Bing even aggregates some amaaaazing restaurant recommendations, all for your convenience. Forget Zagat. Forget Yelp. And definitely forget Google. You want authentic pierogies? Bitch, fuck Veselka! Bing is taking us to Queens where we can get some real pierogies.
Nevermind the fact that Greenpoint, Brooklyn is nicknamed “Little Poland,” I’m sure if you’re going to abandon the certified-deliciousness of the classic Veselka pierogi, the next best place is definitely somewhere in Queens? Would Bing lie to us?
Unfortunately, each and every Bing product placement was one of the most hamfisted, noticeable advertising reaches I’ve ever come across in my 26 years of television watching. There’s nothing believable or organic about it. These people would use Google. We all will always be using Google. We’ve sold our souls and our lives to Google and made as much peace with that as possible. I’ll die a cold, sad death before I Bing it.
1. Vitaminwater® — Multiple episodes across Season 2
Now we come to the queen of all Gossip Girl product placements: the infamous and effective Vitaminwater® deal. Think back to the simpler time of 2008: MySpace on its way out, scratching an iTunes gift card with your fingernail to reveal the alphanumeric code, sugar-laden chemicals positioned as health drinks. Who among us didn’t have a favorite, go-to Vitaminwater®? Personally, I loved XXX because it made me feel slightly naughty and reminded me of the Vin Diesel movie where he has his big, meaty chest out, but that’s beside the point.
Episode 2x01: “Summer Kind of Wonderful”
Capitalizing on the explosion of their colorful trend juice, Vitaminwater® inked a lucrative deal with The CW. But no network show had more obvious (and more alluring) product placement than Gossip Girl. The premiere of Season 2 centered on a huge Hamptons set piece: The Vitaminwater® White Party. Vitaminwater® was, and this is no exaggeration, in almost every single frame of the latter half of the episode. By god, it’s even in the background of the episode’s preview frame on HBO Max.
It’s immaculate. It’s absurd. It still makes me crave a Vitaminwater® every time I watch it to this day.
Episode 2x10: “Bonfire of the Vanity”
Demonstrating the effectiveness of Vitaminwater®’s purported benefits, why not have a character order one to recover from her hangover? And to know that she’s hungover, she has to be in a slouchy sweater, floppy peasant hat, and wearing sunglasses inside.
Nevermind the fact that she’s underage and hungover, that doesn’t matter! Vitaminwater® doesn’t judge.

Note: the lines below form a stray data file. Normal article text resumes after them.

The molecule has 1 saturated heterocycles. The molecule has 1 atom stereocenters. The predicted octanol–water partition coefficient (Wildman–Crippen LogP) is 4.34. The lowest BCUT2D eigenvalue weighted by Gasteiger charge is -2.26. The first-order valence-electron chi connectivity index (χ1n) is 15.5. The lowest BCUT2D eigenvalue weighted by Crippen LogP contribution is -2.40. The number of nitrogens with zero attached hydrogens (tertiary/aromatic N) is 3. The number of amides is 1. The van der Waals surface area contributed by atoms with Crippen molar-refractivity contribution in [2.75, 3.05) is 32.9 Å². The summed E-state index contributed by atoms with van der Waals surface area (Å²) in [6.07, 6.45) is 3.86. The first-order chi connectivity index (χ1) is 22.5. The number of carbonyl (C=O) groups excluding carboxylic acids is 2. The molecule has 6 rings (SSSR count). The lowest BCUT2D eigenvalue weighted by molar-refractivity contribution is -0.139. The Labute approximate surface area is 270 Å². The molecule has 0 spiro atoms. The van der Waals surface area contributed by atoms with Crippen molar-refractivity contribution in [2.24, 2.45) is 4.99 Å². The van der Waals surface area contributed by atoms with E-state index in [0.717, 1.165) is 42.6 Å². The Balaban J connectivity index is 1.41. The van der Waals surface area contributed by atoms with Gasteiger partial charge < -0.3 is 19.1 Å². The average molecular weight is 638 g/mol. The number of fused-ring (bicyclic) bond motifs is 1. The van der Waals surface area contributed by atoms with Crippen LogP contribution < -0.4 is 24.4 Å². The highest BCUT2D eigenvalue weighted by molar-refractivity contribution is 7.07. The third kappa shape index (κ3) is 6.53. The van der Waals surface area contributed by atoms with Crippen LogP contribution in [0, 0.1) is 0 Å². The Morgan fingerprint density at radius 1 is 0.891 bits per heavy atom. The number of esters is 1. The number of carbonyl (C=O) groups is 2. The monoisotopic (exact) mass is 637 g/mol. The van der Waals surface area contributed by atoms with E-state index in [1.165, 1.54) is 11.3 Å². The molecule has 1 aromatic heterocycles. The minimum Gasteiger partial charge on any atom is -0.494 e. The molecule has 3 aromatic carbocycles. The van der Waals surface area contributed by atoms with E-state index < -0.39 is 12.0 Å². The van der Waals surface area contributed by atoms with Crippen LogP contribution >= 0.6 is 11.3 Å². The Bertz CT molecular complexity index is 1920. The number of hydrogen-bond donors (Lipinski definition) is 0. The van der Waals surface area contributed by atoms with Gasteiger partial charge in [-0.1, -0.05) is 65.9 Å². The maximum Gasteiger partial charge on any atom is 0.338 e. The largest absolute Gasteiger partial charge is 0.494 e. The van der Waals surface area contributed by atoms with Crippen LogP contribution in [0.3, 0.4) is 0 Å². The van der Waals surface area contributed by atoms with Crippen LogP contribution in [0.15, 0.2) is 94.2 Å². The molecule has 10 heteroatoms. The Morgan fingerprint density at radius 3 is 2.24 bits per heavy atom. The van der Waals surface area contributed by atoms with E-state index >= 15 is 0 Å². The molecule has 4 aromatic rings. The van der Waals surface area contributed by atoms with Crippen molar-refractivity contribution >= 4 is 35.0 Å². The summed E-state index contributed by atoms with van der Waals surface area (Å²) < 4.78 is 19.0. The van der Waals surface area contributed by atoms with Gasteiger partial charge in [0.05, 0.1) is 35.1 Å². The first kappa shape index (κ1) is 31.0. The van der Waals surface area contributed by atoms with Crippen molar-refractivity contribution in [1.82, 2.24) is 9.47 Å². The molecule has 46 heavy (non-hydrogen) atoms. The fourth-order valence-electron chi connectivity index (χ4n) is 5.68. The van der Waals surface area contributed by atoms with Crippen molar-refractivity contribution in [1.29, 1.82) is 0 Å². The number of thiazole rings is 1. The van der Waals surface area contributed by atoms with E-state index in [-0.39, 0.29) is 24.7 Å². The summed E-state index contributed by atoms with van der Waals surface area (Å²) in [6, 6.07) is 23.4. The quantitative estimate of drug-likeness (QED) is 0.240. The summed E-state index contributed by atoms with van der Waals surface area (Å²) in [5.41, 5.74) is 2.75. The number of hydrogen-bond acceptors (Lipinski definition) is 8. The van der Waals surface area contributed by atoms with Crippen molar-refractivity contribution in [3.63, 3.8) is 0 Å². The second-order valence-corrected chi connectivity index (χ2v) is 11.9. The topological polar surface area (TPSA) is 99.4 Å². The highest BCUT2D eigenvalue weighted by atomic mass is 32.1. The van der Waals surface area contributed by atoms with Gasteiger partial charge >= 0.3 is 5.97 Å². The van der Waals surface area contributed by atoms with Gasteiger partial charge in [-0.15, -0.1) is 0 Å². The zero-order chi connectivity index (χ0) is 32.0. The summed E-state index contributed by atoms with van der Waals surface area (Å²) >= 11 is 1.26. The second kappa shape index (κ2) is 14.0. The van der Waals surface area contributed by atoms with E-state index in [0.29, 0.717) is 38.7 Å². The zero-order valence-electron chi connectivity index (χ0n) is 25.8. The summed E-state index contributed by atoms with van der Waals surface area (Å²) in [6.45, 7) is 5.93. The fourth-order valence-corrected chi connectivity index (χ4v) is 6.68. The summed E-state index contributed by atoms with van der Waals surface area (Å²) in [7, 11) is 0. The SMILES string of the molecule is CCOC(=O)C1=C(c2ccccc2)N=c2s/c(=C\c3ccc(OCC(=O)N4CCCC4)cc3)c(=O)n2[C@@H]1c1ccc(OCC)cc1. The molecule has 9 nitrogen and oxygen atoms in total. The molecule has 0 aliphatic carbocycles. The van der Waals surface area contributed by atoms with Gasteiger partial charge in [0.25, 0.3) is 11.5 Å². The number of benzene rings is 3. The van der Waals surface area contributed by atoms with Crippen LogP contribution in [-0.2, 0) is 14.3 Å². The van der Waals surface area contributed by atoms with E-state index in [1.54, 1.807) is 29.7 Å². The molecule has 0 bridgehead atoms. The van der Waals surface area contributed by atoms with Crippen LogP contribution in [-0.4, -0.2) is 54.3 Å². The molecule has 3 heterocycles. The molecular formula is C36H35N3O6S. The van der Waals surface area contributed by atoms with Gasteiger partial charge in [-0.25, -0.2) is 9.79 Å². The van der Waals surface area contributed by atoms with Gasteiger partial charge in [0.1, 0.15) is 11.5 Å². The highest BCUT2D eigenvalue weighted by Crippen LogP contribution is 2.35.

And also, let’s get a tower of Vitaminwater® next to her, yeah, perfect just like that.
Episode 4x21: “Shattered Bass”
As if completely out of nowhere, after you’d forgotten about the Vitaminwater® hyper saturation of Season 2, the bottles appear again like an old friend beckoning us to revisit the sugary lows of chemicals bottled in non-biodegradable plastic. Blair tells her mother that she was expecting a champagne toast for her upcoming nuptials, and instead, her mother and esteemed character actor Wallace Shawn—who I’m still amazed to this day appeared in a multiseason arc when the show was well past its peak—are busy indulging in a collection of brightly-hued Vitaminwater®s to celebrate the Vitaminwater® Design Competition, which was a real thing!
Maybe it’s their bright colors. Maybe it’s their sheer saturation of screentime. Maybe it’s because seeing beautiful people drink a $1.99 beverage really does make us want to buy it, letting us feel like we’re the trendy characters on the hottest television show. Whatever it is (spoiler: it’s all three), the Vitaminwater® product placement was the most effective diegetic advertisement Gossip Girl ever had. Despite the sheer absurdity of its use in the show, it still made me cave to it whenever I was dropped off for a shopping day at Target in the early aughts. Yes, I’m very young.
It’s possible that the awkward, blatant product placement that occurred throughout all six seasons of Gossip Girl’s original run was part of what made me want to pursue an advertising degree at The Fashion Institute of Technology in 2013, attending class with white girls covered in orange spray tans and sporting Michael Kors purses thinking they were giving Blair Waldorf. In fact, I even wrote a term paper on this very subject and got an A on it. Sure, it was only an Associate’s Degree—my Bachelor’s is in Media—but I like to think I’m qualified to know a thing or two about the industry.
That’s how I know that the reboot, or “reimagining” as I’ve seen cast members call it, of Gossip Girl will never be able to come close to all of the glorious late-capitalist hell of the original. Product placement just isn’t done like this anymore, now it’s all so unnoticeable and designed to be insidious, worming its way into our heads without us even realizing it. The silly, stupid brilliance of Gossip Girl’s product placement is simply untouchable. So, while I’ll be watching every episode of the reboot with fervent dedication, I’ll know in my heart that the original solidified a sacred spot at the forefront of the zeitgeist long ago. XOXO.